The statutory rules for determining ownership of employees' inventions are set out in sections 57 to 61 of the PO.

Section 57 of the PO (click for link)  sets out the general assumption that employee inventions shall be taken to belong to the employer provided certain conditions are met, such as the invention being made during the course of the employee's normal duties, or where the employee had a special obligation to further the interests of the employer's undertaking. Any other inventions made by the employee shall be taken to belong to the employee*.

It is a question of fact as to whether or not the invention was made in circumstances which would fall within the scope of these provisions. Thus, it is generally advisable that individuals who have made an invention, and in particular, those individuals who are not specifically employed to invent, should be asked to enter into an assignment agreement to transfer the rights in the invention to the employer. This should be done prior to any patent applications being filed. Note that under Hong Kong law, a contract assigning future patent rights and rights in future inventions made by an employee is unenforceable to the extent that it diminishes the employee's rights.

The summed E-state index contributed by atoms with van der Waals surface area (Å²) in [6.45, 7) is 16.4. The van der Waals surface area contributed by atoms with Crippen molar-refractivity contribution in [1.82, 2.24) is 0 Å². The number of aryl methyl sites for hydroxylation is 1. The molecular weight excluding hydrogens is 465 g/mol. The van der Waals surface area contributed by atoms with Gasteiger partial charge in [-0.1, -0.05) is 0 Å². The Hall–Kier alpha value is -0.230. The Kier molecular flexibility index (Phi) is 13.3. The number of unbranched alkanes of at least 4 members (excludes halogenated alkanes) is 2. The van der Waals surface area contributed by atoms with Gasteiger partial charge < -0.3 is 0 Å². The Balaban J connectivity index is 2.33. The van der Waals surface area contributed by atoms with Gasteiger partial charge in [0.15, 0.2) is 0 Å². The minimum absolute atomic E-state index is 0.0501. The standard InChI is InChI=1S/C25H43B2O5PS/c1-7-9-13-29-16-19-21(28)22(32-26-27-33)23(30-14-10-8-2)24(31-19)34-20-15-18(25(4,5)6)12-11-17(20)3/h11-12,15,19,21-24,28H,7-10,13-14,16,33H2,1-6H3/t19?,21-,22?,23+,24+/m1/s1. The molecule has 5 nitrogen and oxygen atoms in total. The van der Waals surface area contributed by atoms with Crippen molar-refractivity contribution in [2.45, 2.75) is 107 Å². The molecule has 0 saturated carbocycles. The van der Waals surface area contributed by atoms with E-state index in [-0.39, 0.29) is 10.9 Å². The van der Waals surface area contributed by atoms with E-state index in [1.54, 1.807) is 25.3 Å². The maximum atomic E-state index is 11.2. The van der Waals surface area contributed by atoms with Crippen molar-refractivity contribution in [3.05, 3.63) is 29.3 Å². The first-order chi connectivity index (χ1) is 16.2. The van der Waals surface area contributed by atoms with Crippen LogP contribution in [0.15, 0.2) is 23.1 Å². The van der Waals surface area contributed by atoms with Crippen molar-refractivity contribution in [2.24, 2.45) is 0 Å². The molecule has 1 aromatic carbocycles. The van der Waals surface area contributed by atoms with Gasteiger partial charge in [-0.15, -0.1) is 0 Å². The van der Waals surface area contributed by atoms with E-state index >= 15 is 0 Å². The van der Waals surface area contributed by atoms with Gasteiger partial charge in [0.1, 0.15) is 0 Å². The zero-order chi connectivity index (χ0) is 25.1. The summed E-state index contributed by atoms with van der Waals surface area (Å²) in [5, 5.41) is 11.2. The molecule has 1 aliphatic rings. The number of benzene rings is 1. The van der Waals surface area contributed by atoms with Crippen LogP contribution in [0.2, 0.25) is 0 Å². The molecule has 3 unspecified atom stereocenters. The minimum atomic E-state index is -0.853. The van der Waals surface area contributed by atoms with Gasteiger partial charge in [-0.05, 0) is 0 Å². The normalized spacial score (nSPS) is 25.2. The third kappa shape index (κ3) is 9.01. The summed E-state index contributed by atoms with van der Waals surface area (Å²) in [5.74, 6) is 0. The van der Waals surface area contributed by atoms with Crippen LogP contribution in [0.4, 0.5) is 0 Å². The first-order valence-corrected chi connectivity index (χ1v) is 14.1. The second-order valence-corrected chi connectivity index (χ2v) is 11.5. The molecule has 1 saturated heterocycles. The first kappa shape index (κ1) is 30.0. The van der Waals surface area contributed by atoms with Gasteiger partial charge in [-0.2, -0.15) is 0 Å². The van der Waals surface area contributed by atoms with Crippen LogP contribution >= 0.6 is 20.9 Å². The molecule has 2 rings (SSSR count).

* s. 57(2) PO 

-Which duties do employers have in relation to employee inventions?

The employer is under no obligation to file a patent or to protect an employee's invention in any other way.

-Is the employee inventor entitled to additional remuneration?

Under certain circumstances, a Court may award an employee additional remuneration for an invention. The employee must apply to the Court for compensation during the period from grant of the patent up to one year after it ceases to have effect, or within six months of any application to restore the patent which has been refused. 

In order for an award to be made, the Court must decide that (1) the patent is of outstanding benefit to the employer; and (2) it is just that the employee should be granted additional remuneration.

-How is the remuneration calculated?

The amount of remuneration awarded is determined in accordance with s.59 of the PO. The sum shall be such as to give the employee a fair share (having regard to all circumstances) of the benefit which the employer has derived or may reasonably be expected to derive from the patent or the assignment or grant to a person connected with the employer.  Any payment ordered by the court can be either by a lump sum or periodic payments.

-Are contractual agreements possible?

It is not possible for individual employers and employees to contract out of these provisions.

-Procedural Issues

The question of ownership of employees' inventions generally arises during entitlement disputes. An employee who wishes to claim ownership of an invention made during the course of his employment must make an application to the Registrar of Patents or the Court prior to the grant of any patent, or to the Court after the patent is granted in accordance with the relevant provisions of the PO.